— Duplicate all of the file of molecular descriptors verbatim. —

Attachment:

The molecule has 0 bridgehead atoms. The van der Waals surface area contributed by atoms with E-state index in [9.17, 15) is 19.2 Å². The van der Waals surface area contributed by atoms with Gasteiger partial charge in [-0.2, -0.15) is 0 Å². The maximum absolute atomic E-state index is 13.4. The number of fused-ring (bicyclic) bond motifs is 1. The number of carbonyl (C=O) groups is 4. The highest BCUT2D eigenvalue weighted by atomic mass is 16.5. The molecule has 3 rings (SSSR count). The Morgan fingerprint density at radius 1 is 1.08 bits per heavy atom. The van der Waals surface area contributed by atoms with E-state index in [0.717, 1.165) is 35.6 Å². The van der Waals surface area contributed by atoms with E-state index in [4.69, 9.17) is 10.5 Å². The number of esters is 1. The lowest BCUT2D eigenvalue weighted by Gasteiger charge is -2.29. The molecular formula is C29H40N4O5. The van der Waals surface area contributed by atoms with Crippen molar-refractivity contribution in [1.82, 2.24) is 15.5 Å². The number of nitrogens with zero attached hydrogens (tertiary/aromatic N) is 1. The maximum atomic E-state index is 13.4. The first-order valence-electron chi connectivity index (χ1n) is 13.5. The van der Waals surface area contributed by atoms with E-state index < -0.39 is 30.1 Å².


The molecule has 0 bridgehead atoms. The van der Waals surface area contributed by atoms with E-state index in [9.17, 15) is 19.2 Å². The van der Waals surface area contributed by atoms with Gasteiger partial charge in [-0.2, -0.15) is 0 Å². The maximum absolute atomic E-state index is 13.4. The number of fused-ring (bicyclic) bond motifs is 1. The number of carbonyl (C=O) groups is 4. The highest BCUT2D eigenvalue weighted by atomic mass is 16.5. The molecule has 3 rings (SSSR count). The Morgan fingerprint density at radius 1 is 1.08 bits per heavy atom. The van der Waals surface area contributed by atoms with E-state index in [0.717, 1.165) is 35.6 Å². The van der Waals surface area contributed by atoms with E-state index in [4.69, 9.17) is 10.5 Å². The number of esters is 1. The lowest BCUT2D eigenvalue weighted by Gasteiger charge is -2.29. The molecular formula is C29H40N4O5. The van der Waals surface area contributed by atoms with Crippen molar-refractivity contribution in [1.82, 2.24) is 15.5 Å². The number of nitrogens with zero attached hydrogens (tertiary/aromatic N) is 1. The maximum atomic E-state index is 13.4. The first-order valence-electron chi connectivity index (χ1n) is 13.5. The van der Waals surface area contributed by atoms with E-state index < -0.39 is 30.1 Å².